While maintaining your grip on a solid surface, slowly lift your heels off the floor without bending your knees. Briefly hold the position and then slowly lower your heels back down. Start with two series of 10 repetitions and gradually increase the quantity.

3. High knees
Slowly walk in place, lifting your knees to the height of your waist with each step. For extra security, complete this exercise near a table or countertop so you can catch yourself if you lose your balance.

For additional exercises and a more personalized workout plan to help you improve your balance, speak with a kinesiologist or other health-care professional.

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Understanding aphasia



Aphasia is a disorder that affects verbal and written communication skills such as the ability to read, write, speak, listen, and understand speech. This impairment is caused by damage to one or more areas of the brain that control language, usually due to a stroke, brain tumor, dementia, or other neurological disorder. Aphasia can also be triggered by a head injury or infection.

While older adults are more susceptible, aphasia can affect people of all ages. Symptoms depend on the location and severity of the brain damage. Common variations of the disorder include:

  • Global aphasia. This is the most severe type of aphasia, characterized by little or no ability to speak and understand spoken language. A person with global aphasia will also be unable to read and write.
  • Wernicke’s aphasia. Also known as fluent aphasia, this type is characterized by long or disconnected sentences that include incorrect or nonsense words. A person with this form of the disorder will also struggle to comprehend speech.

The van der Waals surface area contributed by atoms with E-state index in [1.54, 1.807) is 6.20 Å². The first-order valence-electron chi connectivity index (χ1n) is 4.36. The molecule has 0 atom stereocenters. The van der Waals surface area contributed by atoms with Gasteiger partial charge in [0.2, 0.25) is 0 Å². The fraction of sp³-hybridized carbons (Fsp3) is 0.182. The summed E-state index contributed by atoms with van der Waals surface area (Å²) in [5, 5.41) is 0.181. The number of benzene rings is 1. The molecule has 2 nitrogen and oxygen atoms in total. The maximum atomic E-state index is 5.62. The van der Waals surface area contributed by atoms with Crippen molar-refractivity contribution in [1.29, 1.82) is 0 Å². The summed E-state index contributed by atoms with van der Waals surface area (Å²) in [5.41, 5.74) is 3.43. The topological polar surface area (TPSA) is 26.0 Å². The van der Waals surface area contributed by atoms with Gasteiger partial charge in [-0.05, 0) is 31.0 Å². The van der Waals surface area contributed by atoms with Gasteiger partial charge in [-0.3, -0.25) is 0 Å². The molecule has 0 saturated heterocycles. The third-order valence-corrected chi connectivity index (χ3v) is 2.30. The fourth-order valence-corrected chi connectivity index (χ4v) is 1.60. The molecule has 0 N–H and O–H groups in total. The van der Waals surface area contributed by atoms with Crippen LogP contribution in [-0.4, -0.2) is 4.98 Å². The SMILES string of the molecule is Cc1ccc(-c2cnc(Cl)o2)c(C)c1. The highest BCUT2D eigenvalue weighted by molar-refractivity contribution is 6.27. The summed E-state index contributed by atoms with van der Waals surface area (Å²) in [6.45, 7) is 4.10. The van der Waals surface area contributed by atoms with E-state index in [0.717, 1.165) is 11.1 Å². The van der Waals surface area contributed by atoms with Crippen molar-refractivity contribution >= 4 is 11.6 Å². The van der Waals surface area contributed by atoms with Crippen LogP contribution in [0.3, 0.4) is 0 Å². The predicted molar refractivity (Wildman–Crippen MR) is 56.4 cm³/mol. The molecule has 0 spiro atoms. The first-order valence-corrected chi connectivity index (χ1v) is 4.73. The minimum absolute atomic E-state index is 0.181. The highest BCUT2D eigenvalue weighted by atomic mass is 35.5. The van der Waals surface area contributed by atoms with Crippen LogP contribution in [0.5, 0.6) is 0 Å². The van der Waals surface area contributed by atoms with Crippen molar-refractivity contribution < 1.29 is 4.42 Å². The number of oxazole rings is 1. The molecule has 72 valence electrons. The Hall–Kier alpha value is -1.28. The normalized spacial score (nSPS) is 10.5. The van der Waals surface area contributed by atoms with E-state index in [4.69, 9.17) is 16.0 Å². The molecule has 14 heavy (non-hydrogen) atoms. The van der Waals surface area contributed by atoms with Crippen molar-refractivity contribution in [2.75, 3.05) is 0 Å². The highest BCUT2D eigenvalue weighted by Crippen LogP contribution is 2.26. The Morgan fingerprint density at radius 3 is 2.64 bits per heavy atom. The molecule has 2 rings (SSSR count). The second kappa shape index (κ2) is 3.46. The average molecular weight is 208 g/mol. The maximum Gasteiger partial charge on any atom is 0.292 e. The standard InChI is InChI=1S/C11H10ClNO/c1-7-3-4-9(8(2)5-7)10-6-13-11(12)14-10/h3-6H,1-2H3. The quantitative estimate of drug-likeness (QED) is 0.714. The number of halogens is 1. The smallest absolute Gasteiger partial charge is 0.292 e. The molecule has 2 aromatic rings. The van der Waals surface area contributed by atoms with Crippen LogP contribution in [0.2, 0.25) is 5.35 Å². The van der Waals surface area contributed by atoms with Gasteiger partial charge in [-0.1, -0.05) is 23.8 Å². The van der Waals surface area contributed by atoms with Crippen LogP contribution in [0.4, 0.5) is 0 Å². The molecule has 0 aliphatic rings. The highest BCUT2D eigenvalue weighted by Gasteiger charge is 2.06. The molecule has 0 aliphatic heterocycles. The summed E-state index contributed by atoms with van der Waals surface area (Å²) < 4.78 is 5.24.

• Broca’s aphasia. Also known as non-fluent aphasia, this variation of the disorder is characterized by limited vocabulary, short statements, and laborious speech. However, a person with Broca’s aphasia will often retain the ability to understand spoken language.

Speech-language therapy is often recommended for treating aphasia. Depending on the location and severity of the brain damage, patients may recover some or all of their communication skills over time. For more information about this disorder, visit the National Aphasia Association website at

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Understanding acupressure



Acupressure is a massage therapy technique that involves using the fingers, palms, and elbows to apply pressure to specific areas of the body. With roots in traditional Chinese medicine, this alternative healing practice adheres to the same principles as acupuncture but forgoes the use of needles.

The approach
Acupressure is based on the theory that invisible channels called meridians carry energy throughout the body. It’s believed that applying pressure to specific points along these pathways can promote relaxation, relieve illness, and restore systemic balance.

Though acupressure shouldn’t replace proper medical attention, it can be used to complement it. It’s most commonly performed in conjunction with massage therapy, physiotherapy, and orthotherapy.